• previous_hashes is included to make it more convenient to verify the transaction signatures
  • units are now ints instead of floats (for simplicity and precision)
  • seperate signatures are required for the value sent and the change received
  • Token is just a subset of the Transaction object; it’s not necessary but simplfies some processing logic

Imagining that client wallet applications hold tokens, a transaction looks like this at a high level:

Transaction Split

Each token is unique and immutable (just like transactions are), so the change that A receives is in the form of an entirely new token.

Revising the send logic accordingly:

def send(receiver_pub: bytes,
         sender_priv: rsa.RSAPrivateKey,
         send_value: int,
         tokens: List[Token]
         ) -> Optional[Tuple[List[Token], Transaction]]:
    """Generate a send transaction.
    Returns None if token value is insufficient, and provides change if
    token value is greater than the send value.
    sum_value = sum_tokens(tokens)

    if sum_value < send_value:
        return None

    hs = [token['txn_hash'] for token in tokens]
    txn : Transaction
    txn = {'previous_hashes': hs,
           'receiver': receiver_pub,
           'receiver_value': send_value,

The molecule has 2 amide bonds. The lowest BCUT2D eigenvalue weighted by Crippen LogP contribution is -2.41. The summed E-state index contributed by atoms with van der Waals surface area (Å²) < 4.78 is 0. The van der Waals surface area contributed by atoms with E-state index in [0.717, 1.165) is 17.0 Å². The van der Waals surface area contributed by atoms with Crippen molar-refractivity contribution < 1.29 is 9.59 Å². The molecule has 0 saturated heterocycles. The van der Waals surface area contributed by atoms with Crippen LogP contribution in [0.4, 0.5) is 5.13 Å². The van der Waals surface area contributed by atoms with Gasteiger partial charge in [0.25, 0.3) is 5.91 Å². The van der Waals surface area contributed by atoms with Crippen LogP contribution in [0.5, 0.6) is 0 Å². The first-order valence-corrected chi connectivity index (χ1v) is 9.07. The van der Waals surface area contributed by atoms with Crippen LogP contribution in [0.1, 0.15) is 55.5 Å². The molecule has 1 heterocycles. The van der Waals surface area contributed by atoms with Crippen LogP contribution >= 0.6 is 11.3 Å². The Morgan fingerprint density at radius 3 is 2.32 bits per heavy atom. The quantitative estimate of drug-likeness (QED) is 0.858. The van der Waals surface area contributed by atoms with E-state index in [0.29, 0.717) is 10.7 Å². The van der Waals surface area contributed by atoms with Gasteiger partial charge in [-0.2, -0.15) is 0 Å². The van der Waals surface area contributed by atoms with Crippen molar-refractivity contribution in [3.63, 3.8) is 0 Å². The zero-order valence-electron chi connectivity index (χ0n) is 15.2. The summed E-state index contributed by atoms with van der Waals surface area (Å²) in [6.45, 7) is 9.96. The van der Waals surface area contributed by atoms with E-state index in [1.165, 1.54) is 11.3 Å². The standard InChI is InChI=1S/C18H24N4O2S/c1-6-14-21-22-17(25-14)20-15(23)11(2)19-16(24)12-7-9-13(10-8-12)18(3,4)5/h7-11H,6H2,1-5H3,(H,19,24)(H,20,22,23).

'receiver_signature': signature.sign(sender_priv,
                                                b''.join(hs) + receiver_pub),
           'sender': sender_pub,
           'sender_change': sum_value - send_value,
           'sender_signature': signature.sign(sender_priv,
                                              b''.join(hs) + sender_pub)

    return (tokens, txn)

The idea is that client wallet applications will call this send function and broadcast the output to blockchain nodes for processing. The output includes the tokens consumed in the transaction to facilitate validation of the transaction.

def valid_txn(tokens: List[Token], txn: Transaction) -> bool:
    """Validate transaction signatures."""
    owners = [token['owner'] for token in tokens]

    if not owners or len(set(owners)) > 1:
        return False

    owner = owners[0]
    hs = b''.join(txn['previous_hashes'])

    v1 = signature.verify(txn['receiver_signature'],
                          hs + txn['receiver'])
    v2 = signature.verify(txn['sender_signature'],
                          hs + txn['sender'])

    return v1 and v2


It’s much easier to test with wallets to hold tokens, so tests will be covered in the next post.

Wrapping Up

It took me a while to grok that there isn’t a centralized authority that tracks the state of the network (i.e. who is holding how much coin) – evne though that’s the key feature of blockchains!

The revised transaction data model feels right (or at least, more right) and better aligned with the Nakamoto paper.

So far everything consists of pure functions (i.e. not dealing with state or IO, like the networking aspects). It probably makes sense to keep everything pure for as long as possible, leaving the stateful network implementation for last.

Code on Github